Although rubella is less infectious than measles and congenital rubella births are at an all-time low, we must not be complacent. When MMR was introduced in 1988 it came with a health warning that inadequate uptake could facilitate clusters of congenital rubella cases at some point in the distant future . CDC has urged countries to review their immunisation polices, past and present, and identify those who may require vaccination in order to ensure high population immunity in males and females of all ages . Encouraging and facilitating MMR vaccination more widely in the population, especially among first generation immigrants and adult males, would be a wise move.
1. Greaves F, Donaldson L. Measles in the UK: a test of public health competency in a crisis. BMJ 2013; 1 May 2013 http://www.bmj.com/content/346/bmj.f2793
2. Blakemore C, quoted in The Times Thursday May 30th 2013 (Babies at risk from MMR timebomb)
3. Centers for Disease Control and Prevention. Nationwide Rubella Epidemic — Japan, 2013. MMWR Weekly 14 June 2013; 62(23):457-462 http://www.cdc.gov/mmwr/preview/mmwrhtml/mm6223a1.htm?s_cid=mm6223a1_e
4. Hardelid P, Cortina-Borja M, Williams D, Tookey PA, Peckham CS, Cubitt WD, Dezateux C. Rubella susceptibility in pregnancy: estimates based on new born screening samples. J Medical Screening 2009; 16(1):1-6
5. World Health Organisation. A report on the epidemiology of selected vaccine-preventable diseases in the European region. WHO EpiBrief 2013, 1:1-4 http://www.euro.who.int/__data/assets/pdf_file/0011/187571/EpiBrief-Issu...
6. Congenital Rubella, in BPSU Annual Report 2011-2012 http://www.rcpch.ac.uk/system/files/protected/page/BPSU%202012_v6_low%20... (2012-2013 in press)
7. Nokes DJ, Anderson Rm. Rubella vaccination policy: a note of caution. Lancet 1987;(i)1441-1442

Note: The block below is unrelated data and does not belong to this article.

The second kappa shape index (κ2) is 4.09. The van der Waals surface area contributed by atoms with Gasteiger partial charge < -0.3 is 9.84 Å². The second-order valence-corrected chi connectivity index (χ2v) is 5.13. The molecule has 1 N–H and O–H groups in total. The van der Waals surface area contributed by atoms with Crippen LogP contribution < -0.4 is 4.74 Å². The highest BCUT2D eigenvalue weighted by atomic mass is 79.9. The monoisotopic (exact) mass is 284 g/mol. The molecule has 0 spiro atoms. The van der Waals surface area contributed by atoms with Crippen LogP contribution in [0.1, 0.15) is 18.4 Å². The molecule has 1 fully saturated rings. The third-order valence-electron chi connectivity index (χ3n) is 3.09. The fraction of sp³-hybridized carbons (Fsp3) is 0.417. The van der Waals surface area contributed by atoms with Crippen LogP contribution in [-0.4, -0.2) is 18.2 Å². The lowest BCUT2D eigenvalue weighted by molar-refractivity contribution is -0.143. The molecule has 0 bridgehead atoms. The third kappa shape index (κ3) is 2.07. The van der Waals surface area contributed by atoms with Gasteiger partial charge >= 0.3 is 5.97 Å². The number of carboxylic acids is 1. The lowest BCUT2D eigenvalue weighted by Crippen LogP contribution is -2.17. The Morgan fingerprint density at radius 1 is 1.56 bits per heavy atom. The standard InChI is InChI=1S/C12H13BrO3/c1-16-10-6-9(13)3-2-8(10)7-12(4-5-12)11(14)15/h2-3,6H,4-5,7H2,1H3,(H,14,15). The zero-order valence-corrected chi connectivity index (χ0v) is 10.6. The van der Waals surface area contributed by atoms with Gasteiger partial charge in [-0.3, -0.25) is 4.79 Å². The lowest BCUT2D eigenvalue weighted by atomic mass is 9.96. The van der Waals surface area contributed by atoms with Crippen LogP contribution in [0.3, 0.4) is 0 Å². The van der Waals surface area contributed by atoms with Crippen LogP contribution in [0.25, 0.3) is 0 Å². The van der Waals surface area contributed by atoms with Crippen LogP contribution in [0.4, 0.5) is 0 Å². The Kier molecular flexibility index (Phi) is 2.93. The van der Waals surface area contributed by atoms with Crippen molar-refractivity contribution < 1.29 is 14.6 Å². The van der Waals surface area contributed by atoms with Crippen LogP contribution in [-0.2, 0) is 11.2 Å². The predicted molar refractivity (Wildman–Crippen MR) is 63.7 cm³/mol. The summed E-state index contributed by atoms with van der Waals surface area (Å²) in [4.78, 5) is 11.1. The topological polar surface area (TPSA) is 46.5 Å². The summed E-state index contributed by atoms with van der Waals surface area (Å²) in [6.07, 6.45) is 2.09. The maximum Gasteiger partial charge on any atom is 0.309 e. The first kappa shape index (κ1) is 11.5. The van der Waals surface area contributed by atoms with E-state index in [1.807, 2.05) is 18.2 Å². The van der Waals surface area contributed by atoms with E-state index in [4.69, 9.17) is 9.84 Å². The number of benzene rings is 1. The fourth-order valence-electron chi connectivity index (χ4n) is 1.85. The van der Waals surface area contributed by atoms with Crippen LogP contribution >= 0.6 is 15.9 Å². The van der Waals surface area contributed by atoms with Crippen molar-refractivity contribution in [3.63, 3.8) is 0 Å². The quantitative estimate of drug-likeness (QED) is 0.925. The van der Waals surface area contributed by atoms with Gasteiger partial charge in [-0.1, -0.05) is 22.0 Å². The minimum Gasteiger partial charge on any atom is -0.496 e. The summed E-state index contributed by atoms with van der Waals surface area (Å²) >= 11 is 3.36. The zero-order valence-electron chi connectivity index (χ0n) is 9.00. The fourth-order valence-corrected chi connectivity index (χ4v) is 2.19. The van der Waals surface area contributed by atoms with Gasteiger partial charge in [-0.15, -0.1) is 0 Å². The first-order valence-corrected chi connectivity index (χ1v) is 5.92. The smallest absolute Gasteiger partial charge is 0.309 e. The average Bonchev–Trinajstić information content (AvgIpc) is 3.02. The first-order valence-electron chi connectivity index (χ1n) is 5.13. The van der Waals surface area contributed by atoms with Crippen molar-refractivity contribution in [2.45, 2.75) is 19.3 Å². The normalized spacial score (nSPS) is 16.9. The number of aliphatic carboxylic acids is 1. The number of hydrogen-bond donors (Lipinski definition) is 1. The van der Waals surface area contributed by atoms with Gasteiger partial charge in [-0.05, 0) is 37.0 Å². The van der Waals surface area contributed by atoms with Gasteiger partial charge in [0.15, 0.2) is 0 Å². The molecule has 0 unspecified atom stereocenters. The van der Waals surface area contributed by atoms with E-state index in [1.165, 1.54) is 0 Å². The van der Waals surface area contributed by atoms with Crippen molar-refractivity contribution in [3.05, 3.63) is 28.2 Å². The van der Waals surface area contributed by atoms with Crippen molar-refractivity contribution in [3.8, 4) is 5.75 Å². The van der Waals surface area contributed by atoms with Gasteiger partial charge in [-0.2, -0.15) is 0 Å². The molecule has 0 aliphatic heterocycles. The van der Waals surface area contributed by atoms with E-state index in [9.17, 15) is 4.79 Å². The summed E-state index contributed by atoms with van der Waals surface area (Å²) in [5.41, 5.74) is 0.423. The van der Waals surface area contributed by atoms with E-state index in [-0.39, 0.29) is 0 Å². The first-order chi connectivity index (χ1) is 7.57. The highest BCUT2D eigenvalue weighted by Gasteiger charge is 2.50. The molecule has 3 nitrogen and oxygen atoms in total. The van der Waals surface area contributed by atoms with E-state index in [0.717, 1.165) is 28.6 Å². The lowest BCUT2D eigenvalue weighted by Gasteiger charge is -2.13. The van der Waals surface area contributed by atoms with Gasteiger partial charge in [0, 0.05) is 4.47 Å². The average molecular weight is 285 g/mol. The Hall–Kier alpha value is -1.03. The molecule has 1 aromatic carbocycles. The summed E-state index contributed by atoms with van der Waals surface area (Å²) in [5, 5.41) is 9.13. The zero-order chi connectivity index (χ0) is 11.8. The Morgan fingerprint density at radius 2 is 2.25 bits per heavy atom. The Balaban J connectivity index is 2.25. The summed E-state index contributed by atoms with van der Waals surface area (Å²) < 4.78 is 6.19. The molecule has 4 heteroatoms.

Competing interests: No competing interests
Following up on Mrs. Fletcher's well documented remarks, I would like to add that both the FDA and Merck have always stated the following:
From the MMR-II package insert:
Clinical studies of 284 triple seronegative children, 11 months to 7 years of age, demonstrated that M-M-R II is highly immunogenic and generally well tolerated. In these studies, a single injection of the vaccine induced measles hemagglutination-inhibition (HI) antibodies in 95%, mumps neutralizing antibodies in 96%, and rubella HI antibodies in 99% of susceptible persons. http://www.merck.com/product/usa/pi_circulars/m/mmr_ii/mmr_ii_pi.pdf
From the Attenuevax package insert:
Extensive clinical trials have demonstrated that ATTENUVAX is highly immunogenic and generally well tolerated. A single injection of the vaccine has been shown to induce measles hemagglutination-inhibition (HI) antibodies in 97% or more of susceptible persons.
The monovalent measles vaccine would have been a smart addition to the MMR campaign in the recent measles outbreak,because:
1. It is much cheaper than the MMR
2. It is more effective against measles
3. It has been more extensively investigated in clinical trials
4. It would have been acceptable to those who still had concerns about the triple vaccine
It is regrettable that the decision makers opted again to completely ignore this information that they have always been aware of.
Competing interests: Grandfather of a young man with Regressive Autism who was perfectly fine until age 15 months
In my opinion public health competency has been tested and it has unequivocally failed the British public.
The authors refer to 'Wakefield's legacy' and seem to imply that problems with MMR vaccine started with the publication of The Lancet case series report in February 1998. This is their preferred start of the MMR controversy because it is more convenient to destroy one man's character than deal with the failings of the DH policy makers.
The DH and JCVI knew before the MMR programme began in October 1988 that 2 of the 3 brands carried a risk of meningitis and the third brand was linked with neurological complications, yet they sanctioned the use of all three brands.